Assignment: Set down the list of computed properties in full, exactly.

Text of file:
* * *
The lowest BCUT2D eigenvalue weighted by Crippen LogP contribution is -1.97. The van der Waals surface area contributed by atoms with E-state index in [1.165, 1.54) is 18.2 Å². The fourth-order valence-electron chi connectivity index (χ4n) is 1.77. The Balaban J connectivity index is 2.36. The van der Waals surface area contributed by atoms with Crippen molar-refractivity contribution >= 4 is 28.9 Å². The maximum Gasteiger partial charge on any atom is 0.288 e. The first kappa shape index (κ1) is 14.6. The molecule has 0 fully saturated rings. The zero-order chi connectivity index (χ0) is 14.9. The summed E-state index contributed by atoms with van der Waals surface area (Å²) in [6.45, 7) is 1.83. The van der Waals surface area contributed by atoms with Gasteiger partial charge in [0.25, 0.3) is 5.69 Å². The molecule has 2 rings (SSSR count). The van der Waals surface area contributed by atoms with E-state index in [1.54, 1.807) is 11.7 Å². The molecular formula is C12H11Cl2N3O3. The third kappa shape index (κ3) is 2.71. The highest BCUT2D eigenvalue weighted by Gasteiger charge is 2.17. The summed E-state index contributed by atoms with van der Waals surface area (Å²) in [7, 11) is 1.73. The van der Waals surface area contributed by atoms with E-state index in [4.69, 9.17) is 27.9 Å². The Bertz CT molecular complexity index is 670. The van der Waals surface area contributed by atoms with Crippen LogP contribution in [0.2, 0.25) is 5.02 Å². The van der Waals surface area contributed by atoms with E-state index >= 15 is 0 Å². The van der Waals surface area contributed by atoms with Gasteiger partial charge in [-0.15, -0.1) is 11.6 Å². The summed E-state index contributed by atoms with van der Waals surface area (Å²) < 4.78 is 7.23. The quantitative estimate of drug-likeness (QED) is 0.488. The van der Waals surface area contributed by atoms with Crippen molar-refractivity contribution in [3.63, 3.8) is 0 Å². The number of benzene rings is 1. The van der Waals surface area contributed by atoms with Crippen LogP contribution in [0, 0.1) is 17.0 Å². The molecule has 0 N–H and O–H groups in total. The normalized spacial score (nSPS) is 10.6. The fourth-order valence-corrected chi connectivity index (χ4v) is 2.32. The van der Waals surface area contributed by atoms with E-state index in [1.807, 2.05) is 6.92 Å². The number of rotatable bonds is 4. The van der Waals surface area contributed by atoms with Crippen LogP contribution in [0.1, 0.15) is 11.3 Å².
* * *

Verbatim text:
The lowest BCUT2D eigenvalue weighted by Crippen LogP contribution is -1.97. The van der Waals surface area contributed by atoms with E-state index in [1.165, 1.54) is 18.2 Å². The fourth-order valence-electron chi connectivity index (χ4n) is 1.77. The Balaban J connectivity index is 2.36. The van der Waals surface area contributed by atoms with Crippen molar-refractivity contribution >= 4 is 28.9 Å². The maximum Gasteiger partial charge on any atom is 0.288 e. The first kappa shape index (κ1) is 14.6. The molecule has 0 fully saturated rings. The zero-order chi connectivity index (χ0) is 14.9. The summed E-state index contributed by atoms with van der Waals surface area (Å²) in [6.45, 7) is 1.83. The van der Waals surface area contributed by atoms with Gasteiger partial charge in [0.25, 0.3) is 5.69 Å². The molecule has 2 rings (SSSR count). The van der Waals surface area contributed by atoms with E-state index in [1.54, 1.807) is 11.7 Å². The molecular formula is C12H11Cl2N3O3. The third kappa shape index (κ3) is 2.71. The highest BCUT2D eigenvalue weighted by Gasteiger charge is 2.17. The summed E-state index contributed by atoms with van der Waals surface area (Å²) in [7, 11) is 1.73. The van der Waals surface area contributed by atoms with E-state index in [4.69, 9.17) is 27.9 Å². The Bertz CT molecular complexity index is 670. The van der Waals surface area contributed by atoms with Crippen LogP contribution in [0.2, 0.25) is 5.02 Å². The van der Waals surface area contributed by atoms with E-state index >= 15 is 0 Å². The van der Waals surface area contributed by atoms with Gasteiger partial charge in [-0.15, -0.1) is 11.6 Å². The summed E-state index contributed by atoms with van der Waals surface area (Å²) < 4.78 is 7.23. The quantitative estimate of drug-likeness (QED) is 0.488. The van der Waals surface area contributed by atoms with Crippen molar-refractivity contribution in [3.63, 3.8) is 0 Å². The number of benzene rings is 1. The van der Waals surface area contributed by atoms with Crippen LogP contribution in [0, 0.1) is 17.0 Å². The molecule has 0 N–H and O–H groups in total. The normalized spacial score (nSPS) is 10.6. The fourth-order valence-corrected chi connectivity index (χ4v) is 2.32. The van der Waals surface area contributed by atoms with E-state index in [1.807, 2.05) is 6.92 Å². The number of rotatable bonds is 4. The van der Waals surface area contributed by atoms with Crippen LogP contribution in [0.1, 0.15) is 11.3 Å².